In any adventure that isn’t of our own making, there’s a whole cast of people who work behind the scenes to write it, design it, illustrate it, and eventually get it into your hands. Most of the time, we either aren’t exposed to this list of names, or (like in a movie) we don’t pay it much mind. But if you think about it, a ton of work goes into these adventures, and this value can differ from medium to medium.
First, here are some well-known examples of some of these mediums.
- Online Game: World of Warcraft (2004): Based on information from allgame.com, I counted there being almost 580 credits. This includes repeated names, of which there surely were a few, and is a count of how many specific jobs were required.
- Movie: Harry Potter and the Goblet of Fire (2005): Based on information from imbd.com, I counted there being more than 1200 credits (I gave up, there were a lot more). Also includes repeats.
- Console Game: Legend of Zelda, Twilight Princess (2006): Based on information from allgame.com, I counted there being only about 160 credits. This doesn’t include credits such as the Super Mario Club, which is composed of many more people.
- Books: I really couldn’t find a good example where it had a reliable list of people included in the process, so I’m going to generalize it. The most important credit is the author, with possibly an editor, agent, and publisher. If you add on the names of friends and beta readers, you might have a total close to 20. Let’s put it this way: less than 100.
All of these numbers assume that a) the information was reliable, and b) I counted correctly, but I think they give a pretty good idea of just how much work can go into each of the different types of adventures. So what on earth do they mean?
The way I look at it is this: The amount of work done by the creators is relative to how difficult it is to involve the consumer.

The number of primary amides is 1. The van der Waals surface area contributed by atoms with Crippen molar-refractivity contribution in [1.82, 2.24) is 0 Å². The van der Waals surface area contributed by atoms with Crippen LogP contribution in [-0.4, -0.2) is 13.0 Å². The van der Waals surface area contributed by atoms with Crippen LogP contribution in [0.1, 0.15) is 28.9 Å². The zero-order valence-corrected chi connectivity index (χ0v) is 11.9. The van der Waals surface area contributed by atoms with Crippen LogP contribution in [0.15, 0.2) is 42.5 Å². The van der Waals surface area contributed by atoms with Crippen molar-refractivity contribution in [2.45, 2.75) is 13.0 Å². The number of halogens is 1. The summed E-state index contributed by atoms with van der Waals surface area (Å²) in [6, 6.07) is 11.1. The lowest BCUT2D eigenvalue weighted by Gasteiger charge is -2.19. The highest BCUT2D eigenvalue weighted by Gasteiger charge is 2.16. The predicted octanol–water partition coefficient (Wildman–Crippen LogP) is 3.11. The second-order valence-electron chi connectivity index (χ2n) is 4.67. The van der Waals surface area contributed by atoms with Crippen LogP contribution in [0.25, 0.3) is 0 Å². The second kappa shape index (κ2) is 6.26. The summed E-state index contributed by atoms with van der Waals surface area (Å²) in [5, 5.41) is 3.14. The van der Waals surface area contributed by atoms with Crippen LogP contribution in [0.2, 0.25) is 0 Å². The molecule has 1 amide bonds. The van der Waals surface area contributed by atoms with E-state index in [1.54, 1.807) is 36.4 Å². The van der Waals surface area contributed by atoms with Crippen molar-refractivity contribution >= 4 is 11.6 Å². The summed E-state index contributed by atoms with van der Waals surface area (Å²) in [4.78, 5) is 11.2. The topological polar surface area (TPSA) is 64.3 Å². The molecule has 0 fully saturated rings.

In a book, which has the smallest number of credits, it doesn’t take much to bring the reader into the adventure and get them sympathizing with the hero. Whenever you provide someone with written words, the impression they get is completely determined by what they can imagine. That means it isn’t hard to get them to participate in the adventure, because they start participating from the very first sentence, when they begin to imagine the situation. This is something that one person can do alone, speaking heart-to-heart from author to reader.
Console games have the second-smallest number of credits, and this doesn’t surprise me. In most console games, you play the sole hero, making actions in that hero’s shoes and directly affecting the story and the world. It’s pretty easy to get the player participating in the adventure because they’re the one who’s actually running the adventure. When the game also encourages choices, the player is even more engaged.
Online games have the second-highest number. In most online games, where the focus is on cooperative play, your character is no longer the “sole hero” of the world. You have to account for the actions and influences of all the other players playing the game and affecting the world at the same time, and so it’s harder to feel as if you actually have an important impact on the adventure being presented to you.
In movies, with the highest credit number of all the mediums, it’s rather difficult to get the audience involved in the story and feel a part of the adventure. The watcher has no effect on the plotline, the characters, the world–they’re simply an observer being told a story that they can’t control in any way. Feeling a part of the adventure is much more difficult when you don’t play an active role in it.
The way I see it, there are more people involved in the difficult mediums because there’s more pressure to make a good product. Even though books control the story, they leave a whole world of open interpretation as far as visuals go. And while video games control both story and visuals, they allow players to make choices. So movies, which control story, visuals, and choices, need tons of people to deliver the best product they can possibly make–something that will draw the watchers in and speak the message of the adventure right into their hearts.
It’s kind of neat to think about all of the background work that has to go into adventures like these, and to think of how massive an endeavour movie production must be, compared to publishing a book. Just goes to show that there’s more to crafting the perfect adventure than just a good story. It takes a whole lotta work.
Which pre-crafted adventures can you think of that truly engaged you as the consumer and made you a part of the adventure? How much work went into them?
May you always find the energy to put enough work into your adventure, or at least the appreciation to enjoy someone else’s.